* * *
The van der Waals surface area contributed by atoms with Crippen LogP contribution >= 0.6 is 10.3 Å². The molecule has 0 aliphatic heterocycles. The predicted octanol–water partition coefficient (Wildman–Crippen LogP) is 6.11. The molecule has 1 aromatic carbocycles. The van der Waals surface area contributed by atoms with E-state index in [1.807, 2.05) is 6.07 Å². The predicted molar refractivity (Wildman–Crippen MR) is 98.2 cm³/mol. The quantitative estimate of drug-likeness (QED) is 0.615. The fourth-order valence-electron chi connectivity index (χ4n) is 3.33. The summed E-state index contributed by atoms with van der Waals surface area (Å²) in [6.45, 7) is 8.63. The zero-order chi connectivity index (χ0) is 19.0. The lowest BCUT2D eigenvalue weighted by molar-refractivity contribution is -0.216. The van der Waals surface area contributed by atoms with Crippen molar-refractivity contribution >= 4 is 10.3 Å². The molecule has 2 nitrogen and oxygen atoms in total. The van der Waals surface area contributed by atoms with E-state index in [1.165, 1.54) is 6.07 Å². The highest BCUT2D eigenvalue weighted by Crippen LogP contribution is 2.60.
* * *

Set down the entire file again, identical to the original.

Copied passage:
The van der Waals surface area contributed by atoms with Crippen LogP contribution >= 0.6 is 10.3 Å². The molecule has 0 aliphatic heterocycles. The predicted octanol–water partition coefficient (Wildman–Crippen LogP) is 6.11. The molecule has 1 aromatic carbocycles. The van der Waals surface area contributed by atoms with E-state index in [1.807, 2.05) is 6.07 Å². The predicted molar refractivity (Wildman–Crippen MR) is 98.2 cm³/mol. The quantitative estimate of drug-likeness (QED) is 0.615. The fourth-order valence-electron chi connectivity index (χ4n) is 3.33. The summed E-state index contributed by atoms with van der Waals surface area (Å²) in [6.45, 7) is 8.63. The zero-order chi connectivity index (χ0) is 19.0. The lowest BCUT2D eigenvalue weighted by molar-refractivity contribution is -0.216. The van der Waals surface area contributed by atoms with Crippen molar-refractivity contribution >= 4 is 10.3 Å². The molecule has 2 nitrogen and oxygen atoms in total. The van der Waals surface area contributed by atoms with E-state index in [1.165, 1.54) is 6.07 Å². The highest BCUT2D eigenvalue weighted by Crippen LogP contribution is 2.60.